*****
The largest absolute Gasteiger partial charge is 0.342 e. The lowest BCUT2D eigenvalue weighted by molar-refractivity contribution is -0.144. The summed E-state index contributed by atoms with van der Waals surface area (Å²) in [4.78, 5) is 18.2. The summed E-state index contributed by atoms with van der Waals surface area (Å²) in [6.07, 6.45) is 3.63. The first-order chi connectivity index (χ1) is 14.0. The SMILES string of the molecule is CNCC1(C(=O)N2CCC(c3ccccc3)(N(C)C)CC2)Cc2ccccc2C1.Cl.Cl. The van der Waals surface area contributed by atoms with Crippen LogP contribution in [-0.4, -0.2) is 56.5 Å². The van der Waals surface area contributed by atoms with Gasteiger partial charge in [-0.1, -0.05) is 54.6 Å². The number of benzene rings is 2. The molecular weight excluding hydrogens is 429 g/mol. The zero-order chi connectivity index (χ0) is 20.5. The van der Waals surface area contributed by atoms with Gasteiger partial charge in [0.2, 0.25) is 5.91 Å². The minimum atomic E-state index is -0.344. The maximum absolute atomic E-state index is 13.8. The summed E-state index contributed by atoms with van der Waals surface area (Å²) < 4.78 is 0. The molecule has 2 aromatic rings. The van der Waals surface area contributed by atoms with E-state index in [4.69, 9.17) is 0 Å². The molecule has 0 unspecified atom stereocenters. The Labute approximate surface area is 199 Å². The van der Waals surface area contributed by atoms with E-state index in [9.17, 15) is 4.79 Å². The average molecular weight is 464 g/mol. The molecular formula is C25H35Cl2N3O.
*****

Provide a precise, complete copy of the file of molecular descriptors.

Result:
The largest absolute Gasteiger partial charge is 0.342 e. The lowest BCUT2D eigenvalue weighted by molar-refractivity contribution is -0.144. The summed E-state index contributed by atoms with van der Waals surface area (Å²) in [4.78, 5) is 18.2. The summed E-state index contributed by atoms with van der Waals surface area (Å²) in [6.07, 6.45) is 3.63. The first-order chi connectivity index (χ1) is 14.0. The SMILES string of the molecule is CNCC1(C(=O)N2CCC(c3ccccc3)(N(C)C)CC2)Cc2ccccc2C1.Cl.Cl. The van der Waals surface area contributed by atoms with Crippen LogP contribution in [-0.4, -0.2) is 56.5 Å². The van der Waals surface area contributed by atoms with Gasteiger partial charge in [-0.1, -0.05) is 54.6 Å². The number of benzene rings is 2. The molecular weight excluding hydrogens is 429 g/mol. The zero-order chi connectivity index (χ0) is 20.5. The van der Waals surface area contributed by atoms with Gasteiger partial charge in [0.2, 0.25) is 5.91 Å². The minimum atomic E-state index is -0.344. The maximum absolute atomic E-state index is 13.8. The summed E-state index contributed by atoms with van der Waals surface area (Å²) < 4.78 is 0. The molecule has 2 aromatic rings. The van der Waals surface area contributed by atoms with E-state index in [4.69, 9.17) is 0 Å². The molecule has 0 unspecified atom stereocenters. The Labute approximate surface area is 199 Å². The van der Waals surface area contributed by atoms with E-state index in [9.17, 15) is 4.79 Å². The average molecular weight is 464 g/mol. The molecular formula is C25H35Cl2N3O.